For us to understand the dynamics of the position in which the country finds itself, we must consider the enactment, of the 1994 Restitution of Land Rights Act, as envisaged in the constitution, by the first democratic government. The act established a commission on the restitution of land rights and the land claims court.
The conditions for land restoration had been 1) the feasibility of restoration, 2) the provision of alternative state-owned land and 3) compensation.
The cut-off date for claims had been 31 December 1998, but parliament passed the Restitution of Land Rights Act in 2014 to reopen the lodgement of land claims for a period of five years, which means the ultimate closing date will be next year (2019).
One of the other two components for the land restitution is land redistribution, which seeks to acquire land and redistribute it to formerly disadvantaged communities. The second is land tenure reform, which seek to address insecure tenure because of racial discrimination.
6.2. What are some of the dynamics?
Land restoration has proven expensive; the willing-buyer/willing-seller policy has failed dismally and exhausted the public purse.
Without trying to turn my remarks into rehash of the obvious, we need to understand, and be on the same page, when discussing this complex issue; for example:
• Many black families lost their farming skills through dispossession, to no fault of the their own, many of whom who are to this day trapped in poverty and hunger.
• The nature of agricultural enterprise has changed dramatically in recent times and agricultural extension services, appear to be unavailable.
• Communities have grown in number since the original dispossession.
As illustrated above, there are many other factors to consider, but undeniably so, the racial overtone that exist when discussing land, emanates exactly from millennia’s worth of forcibly taking from one and giving it to the other.
The department of rural development and land reform released a land audit report in 2014 and in 2017. These reports confirm the skewed ownership of land as follows: 79% is in private hands, 14% is state owned; and 7% is unaccounted for.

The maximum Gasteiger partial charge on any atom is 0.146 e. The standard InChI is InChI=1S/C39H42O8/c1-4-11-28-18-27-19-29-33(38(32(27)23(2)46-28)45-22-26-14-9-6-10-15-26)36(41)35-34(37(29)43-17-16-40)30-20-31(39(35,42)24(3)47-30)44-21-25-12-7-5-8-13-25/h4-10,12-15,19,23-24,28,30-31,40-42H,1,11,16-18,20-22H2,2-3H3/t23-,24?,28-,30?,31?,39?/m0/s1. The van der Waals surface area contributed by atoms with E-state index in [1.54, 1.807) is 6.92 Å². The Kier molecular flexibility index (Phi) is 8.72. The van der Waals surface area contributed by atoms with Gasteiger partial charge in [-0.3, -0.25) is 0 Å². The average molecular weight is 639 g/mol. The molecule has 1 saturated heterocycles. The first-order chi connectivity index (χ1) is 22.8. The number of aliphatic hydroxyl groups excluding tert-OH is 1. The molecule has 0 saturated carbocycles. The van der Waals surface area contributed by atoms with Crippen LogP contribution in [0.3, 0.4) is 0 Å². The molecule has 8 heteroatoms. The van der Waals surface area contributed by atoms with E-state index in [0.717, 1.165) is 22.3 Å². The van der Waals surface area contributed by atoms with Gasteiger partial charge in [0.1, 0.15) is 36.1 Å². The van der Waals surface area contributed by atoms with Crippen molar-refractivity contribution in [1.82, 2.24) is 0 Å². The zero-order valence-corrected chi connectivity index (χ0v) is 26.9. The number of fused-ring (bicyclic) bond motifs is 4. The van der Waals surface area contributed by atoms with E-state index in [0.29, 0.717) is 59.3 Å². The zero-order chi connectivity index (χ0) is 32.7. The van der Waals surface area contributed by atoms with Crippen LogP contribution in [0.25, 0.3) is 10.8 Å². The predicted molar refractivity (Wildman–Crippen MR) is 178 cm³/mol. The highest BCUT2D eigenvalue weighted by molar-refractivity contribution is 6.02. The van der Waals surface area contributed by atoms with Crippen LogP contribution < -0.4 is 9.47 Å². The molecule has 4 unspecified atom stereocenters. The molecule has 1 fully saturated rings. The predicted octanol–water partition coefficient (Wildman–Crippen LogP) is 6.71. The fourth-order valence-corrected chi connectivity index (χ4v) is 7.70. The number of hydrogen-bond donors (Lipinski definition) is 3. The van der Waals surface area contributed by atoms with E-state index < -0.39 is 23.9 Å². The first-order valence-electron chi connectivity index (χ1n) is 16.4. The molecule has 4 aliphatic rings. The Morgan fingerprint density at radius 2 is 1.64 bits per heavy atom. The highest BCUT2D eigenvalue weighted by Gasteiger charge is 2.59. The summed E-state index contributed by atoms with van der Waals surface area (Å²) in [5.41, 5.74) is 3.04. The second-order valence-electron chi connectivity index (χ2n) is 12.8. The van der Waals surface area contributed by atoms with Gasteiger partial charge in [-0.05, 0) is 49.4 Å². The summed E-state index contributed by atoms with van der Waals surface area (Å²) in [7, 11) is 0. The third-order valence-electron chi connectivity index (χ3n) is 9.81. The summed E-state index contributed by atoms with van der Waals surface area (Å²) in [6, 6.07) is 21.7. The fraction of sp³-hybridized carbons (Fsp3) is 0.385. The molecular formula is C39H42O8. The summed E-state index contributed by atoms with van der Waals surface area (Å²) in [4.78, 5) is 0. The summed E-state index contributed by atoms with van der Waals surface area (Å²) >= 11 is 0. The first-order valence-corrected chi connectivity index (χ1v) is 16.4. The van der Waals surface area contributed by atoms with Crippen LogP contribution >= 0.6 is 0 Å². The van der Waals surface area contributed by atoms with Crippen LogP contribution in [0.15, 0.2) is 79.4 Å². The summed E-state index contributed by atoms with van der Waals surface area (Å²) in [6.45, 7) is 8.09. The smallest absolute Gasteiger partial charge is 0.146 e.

This picture comes into sharp focus when one considers that, of the 79% land in private hands: blacks own 1%, coloureds 3%, indians 4% and whites 71%.
The national assembly appointed a high-level panel to assess the key legislations and the acceleration of fundamental change. The panel presented its report early in 2018 and found that:
• The pace of land reform has been slow;
• The development of policy and law has drifted away from its initial pro-poor stance and lacks a vision for inclusive agrarian reform;
• There are significant gaps, such as on tenure security, where legislation has not been passed, which putts the lives and livelihoods of many rural dwellers in peril; and
• The government interpretation of customary law, centred on traditional leadership and away from living customs, has added to insecurity.
The three reports, referred to above, confirm that the remedies post-1994 have all failed and that government has a lot to accomplish, in consultation with the people, to heal the wounds inflicted with land dispossession.
6.3. Taking stock of the status quo
There has been no fundamental change and movement on the patterns of land ownership and use.
• Many citizens have no title deeds and consequently are unable to use land as collateral to secure credit for socio-economic participation and development.
• Rural, townships and villages remain as they were post-dispossession. With only a few within the middle class making negligible progress.
This has resulted in the, almost forced, migration from the rural hinterland to the towns and cities, which themselves do not have sufficient infrastructure and capacity to handle this influx.
• The existing infrastructure, that was inherited from the apartheid government is the same as it was when created i.e. to accommodate a white minority, with some areas forcing non-white South Africans into segregated areas. Worse still is that, albeit that this was a grossly prejudicial system, this infrastructure fell into disrepair
• Town and spatial planning has therefore become inadvertent victims of the failure to reform land. And so, the water continues to ripple from the stone cast in the middle of the lake.
• Government, traditional leaders, other institutions and individuals are seemingly not engaging with the mechanisms of land management, resulting in a defective extension of residential areas.
• The current expropriation draft bill before parliament does not provide concrete solutions and rather creates more confusion as there are many grey areas. There is, for instance, no clarity on whether privately owned residential space can be expropriated.
6.4. On a knife’s edge
The land question is a serious societal matter which requires our collective mind, irrespective of what divides us.
The country is in fact balanced on a knife’s edge.